I'd like to catch events when bash history is cleaned or some lines are deleted. Are there any best practices or auditing tools with this capability?
Monitoring the Bash history is easily done with a shell script, but just checking it for unexpected changes might not be an effective security measure but rather clutter your logs with false-positives.
One obvious way to monitor file system events associated with your
.bash_history file would be by using the inotify API. E.g., this triggers on file modification events:
$ inotifywait -m -e modify ~/.bash_history
You could then compare the contents each time to determine changes, or just compare the number of lines to detect if entries have been deleted with a smaller overhead. (Just checking the file size won't work if the history has reached its maximum length and old entries are dropped.)
But note that it's trivial for an attacker to work around that. You have to expect that any reasonably skilled intruder immediately disables the history, rather than removing suspicious entries afterwards. Also, there are many cheap ways to bypass Bash entirely without provoking log entries (change to Bourne shell, execute from within vi, etc.).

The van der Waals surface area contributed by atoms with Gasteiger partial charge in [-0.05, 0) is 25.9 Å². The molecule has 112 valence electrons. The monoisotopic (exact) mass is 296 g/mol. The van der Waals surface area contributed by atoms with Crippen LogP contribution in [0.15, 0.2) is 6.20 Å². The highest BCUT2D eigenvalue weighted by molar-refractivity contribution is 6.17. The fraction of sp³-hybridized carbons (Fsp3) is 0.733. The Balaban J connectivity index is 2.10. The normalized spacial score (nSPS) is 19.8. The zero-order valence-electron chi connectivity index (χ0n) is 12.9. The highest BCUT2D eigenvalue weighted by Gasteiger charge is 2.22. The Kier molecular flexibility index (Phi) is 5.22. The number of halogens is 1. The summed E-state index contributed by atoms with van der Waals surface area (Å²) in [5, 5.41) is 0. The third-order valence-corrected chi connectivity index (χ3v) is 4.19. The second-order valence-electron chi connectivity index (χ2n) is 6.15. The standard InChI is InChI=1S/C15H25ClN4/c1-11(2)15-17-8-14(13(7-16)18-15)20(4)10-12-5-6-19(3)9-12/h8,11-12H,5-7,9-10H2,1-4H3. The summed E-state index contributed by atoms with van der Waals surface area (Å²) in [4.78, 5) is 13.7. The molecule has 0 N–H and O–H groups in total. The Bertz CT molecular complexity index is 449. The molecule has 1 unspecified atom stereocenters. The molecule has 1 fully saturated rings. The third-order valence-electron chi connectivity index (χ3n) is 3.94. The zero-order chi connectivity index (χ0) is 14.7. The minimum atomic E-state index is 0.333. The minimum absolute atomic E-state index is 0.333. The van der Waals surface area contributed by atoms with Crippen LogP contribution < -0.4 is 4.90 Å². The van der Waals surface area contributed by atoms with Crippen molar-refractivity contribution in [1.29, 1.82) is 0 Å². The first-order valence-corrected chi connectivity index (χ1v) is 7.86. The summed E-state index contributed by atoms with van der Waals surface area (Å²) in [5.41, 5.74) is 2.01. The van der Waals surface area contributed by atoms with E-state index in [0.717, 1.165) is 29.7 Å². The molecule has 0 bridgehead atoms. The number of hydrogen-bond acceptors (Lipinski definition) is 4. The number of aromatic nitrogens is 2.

Generally, I'd consider monitoring the Bash history for possible tampering too unreliable and error-prone to be a useful security measure. Instead, I'd first make sure to cover the logs where it's easier to identify security-relevant incidents (
I'm assuming that you want to detect when people have entered some kind of private information into their shell and are now trying to remove it from the bash history.
From an attacker point of view it would be easy to simply constantly create copies of the .bash_history file and check for entries being removed.
If you are doing this to prevent accidental data leakage I suggest that you solve this by policy and make users report such errors and invalidate the information. So if a password was entered accidentally the password should be changed.
If you really want to go ahead with this there are non-security related tools to monitor changes to files.
Edit: I think for detecting attackers wiping their tracks this is a pretty weak method as it is pretty easy to disable or avoid the bash history.